State versus Federal Authority States assert their authority under the 10 th Amendment to the U.S. Constitution, the Police Powers: “The powers not delegated to the United States…are reserved to the states…” Federal agencies assert their authority under four different Constitutional Clauses -- Property: power to govern property -- Treaty: power to engage in treaties -- Commerce: power to regulate interstate commerce -- Supremacy: federal law governs if there is conflict
Judicial Interpretation of the U.S. Supreme Court Geer v. Connecticut State authority preempts federal management of wildlife, and that “the right to preserve game flows from the undoubted existence in the State of a Police Power.”
Geer v. Connecticut Missouri v. Holland Upheld federal use of the Treaty Clause (the 1918 Migratory Bird Treaty Act) and Supremacy Clause that federal law supercedes conflicting state law Judicial Interpretation of the U.S. Supreme Court
Geer v. Connecticut Missouri v. Holland Hunt v. United States Upheld federal use of Property Clause to protect public land from resident wildlife (deer on the Kaibab NF) Judicial Interpretation of the U.S. Supreme Court
Geer v. Connecticut Missouri v. Holland Hunt v. United States Kleppe v. New Mexico Upheld federal use of Property and Supremacy clauses to manage wildlife (burros), and that federal management of wildlife not limited to just protecting public land from damage as stated in Hunt v. United States Judicial Interpretation of the U.S. Supreme Court
Geer v. Connecticut Missouri v. Holland Hunt v. United States Kleppe v. New Mexico Hughes v. Oklahoma Upheld federal use of Commerce Clause to manage wildlife, and that “Geer v. Connecticut was decided relatively early…we hold that time has revealed the error of the early resolution reached in that case, and accordingly Geer is today overruled.” Judicial Interpretation of the U.S. Supreme Court
Agreement with the International Association of Fish and Wildlife Agencies Agreement between the FS and BLM with IAFWA “Policies and Guidelines for Fish and Wildlife Management in Wilderness and Primitive Areas” -- approved as FS and BLM policy in substantially revised in reaffirmed by the FS in 1995
Topics covered in the IAFWA Agreement Fish and Wildlife research Facility development and habitat alteration Endangered and threatened species Fisheries management Wildlife management Visitor management Establishes non-binding guidelines that “should serve as a framework for cooperation” between state and federal agencies IAFWA Agreement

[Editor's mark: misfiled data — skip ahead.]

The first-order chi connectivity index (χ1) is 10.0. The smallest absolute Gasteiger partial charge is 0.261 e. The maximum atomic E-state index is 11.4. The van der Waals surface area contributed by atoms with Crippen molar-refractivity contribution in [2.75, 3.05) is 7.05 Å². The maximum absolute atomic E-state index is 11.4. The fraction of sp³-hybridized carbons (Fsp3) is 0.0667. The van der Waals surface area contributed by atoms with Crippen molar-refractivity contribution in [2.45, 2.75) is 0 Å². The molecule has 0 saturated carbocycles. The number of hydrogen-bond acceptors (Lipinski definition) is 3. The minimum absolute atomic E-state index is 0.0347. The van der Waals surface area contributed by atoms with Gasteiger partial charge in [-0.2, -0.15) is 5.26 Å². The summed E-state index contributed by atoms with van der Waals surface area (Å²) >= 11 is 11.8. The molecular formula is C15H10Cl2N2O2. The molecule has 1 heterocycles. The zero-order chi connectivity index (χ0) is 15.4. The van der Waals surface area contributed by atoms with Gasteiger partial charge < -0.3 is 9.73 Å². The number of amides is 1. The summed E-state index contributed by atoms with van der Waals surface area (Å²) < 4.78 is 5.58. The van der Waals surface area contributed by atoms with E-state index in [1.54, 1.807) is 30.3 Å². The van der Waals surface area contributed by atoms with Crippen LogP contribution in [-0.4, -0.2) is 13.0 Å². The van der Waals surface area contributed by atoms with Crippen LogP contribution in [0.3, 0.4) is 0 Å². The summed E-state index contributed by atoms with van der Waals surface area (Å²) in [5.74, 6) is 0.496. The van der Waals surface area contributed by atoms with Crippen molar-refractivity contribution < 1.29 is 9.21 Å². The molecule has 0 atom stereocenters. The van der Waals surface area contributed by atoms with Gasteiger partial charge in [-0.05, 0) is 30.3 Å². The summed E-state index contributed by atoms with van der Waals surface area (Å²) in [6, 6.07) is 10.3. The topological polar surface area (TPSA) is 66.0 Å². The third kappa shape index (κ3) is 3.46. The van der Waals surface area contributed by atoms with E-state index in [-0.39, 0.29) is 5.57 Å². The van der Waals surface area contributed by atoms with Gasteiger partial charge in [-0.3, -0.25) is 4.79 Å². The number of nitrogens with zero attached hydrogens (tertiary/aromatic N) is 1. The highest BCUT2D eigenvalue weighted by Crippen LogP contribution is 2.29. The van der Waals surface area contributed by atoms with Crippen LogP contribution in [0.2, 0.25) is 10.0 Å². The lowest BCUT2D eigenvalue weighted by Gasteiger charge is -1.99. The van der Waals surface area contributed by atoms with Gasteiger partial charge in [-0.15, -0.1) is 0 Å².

Defines “indigenous” as “species of fish traditionally stocked before wilderness designation...if the species is likely to survive” IAFWA Agreement A Few Problems No plan for resolving conflicts and differences of opinion Vague language (“preserve the natural character,” “may be permitted,” “identified in the wilderness management plan,” “standard techniques of population sampling,” “mutual agreement”)
Status of the IAFWA Agreement November 2000 – reaffirmation by FS and BLM followed by formal review of successes and failures March 2002 – proposed revision by FS and BLM Fisheries Program leaders (DOA to wilderness) February 2003 – proposed addendum by FS,BLM, some states (DOA to IAFWA) Currently, unknown what will happen next or how known problems will be resolved
Resolving These Conflicts Over Managing Wildlife in Wilderness Provide understanding about science, legislation, and judicial decisions that lets each side know their respective responsibilities and limits Legislation – does not give state agencies sole authority for managing wildlife in wilderness; doesn’t resolve anything Supreme Court decisions (5) – clearly support federal involvement in wildlife management decisions and activities Science – clear and wide-ranging impacts to wilderness values from some wildlife management activities
The Bottom Line: State and Federal agencies share authority for managing wildlife, therefore they must cooperate, communicate, and coordinate to sustain both wildlife and wilderness
An Example of Working Together Natural rockfall in the Yolla Bolly-Middle Eel Wilderness, CA blocked listed summer steelhead migration to spawning grounds After clearing the rockfall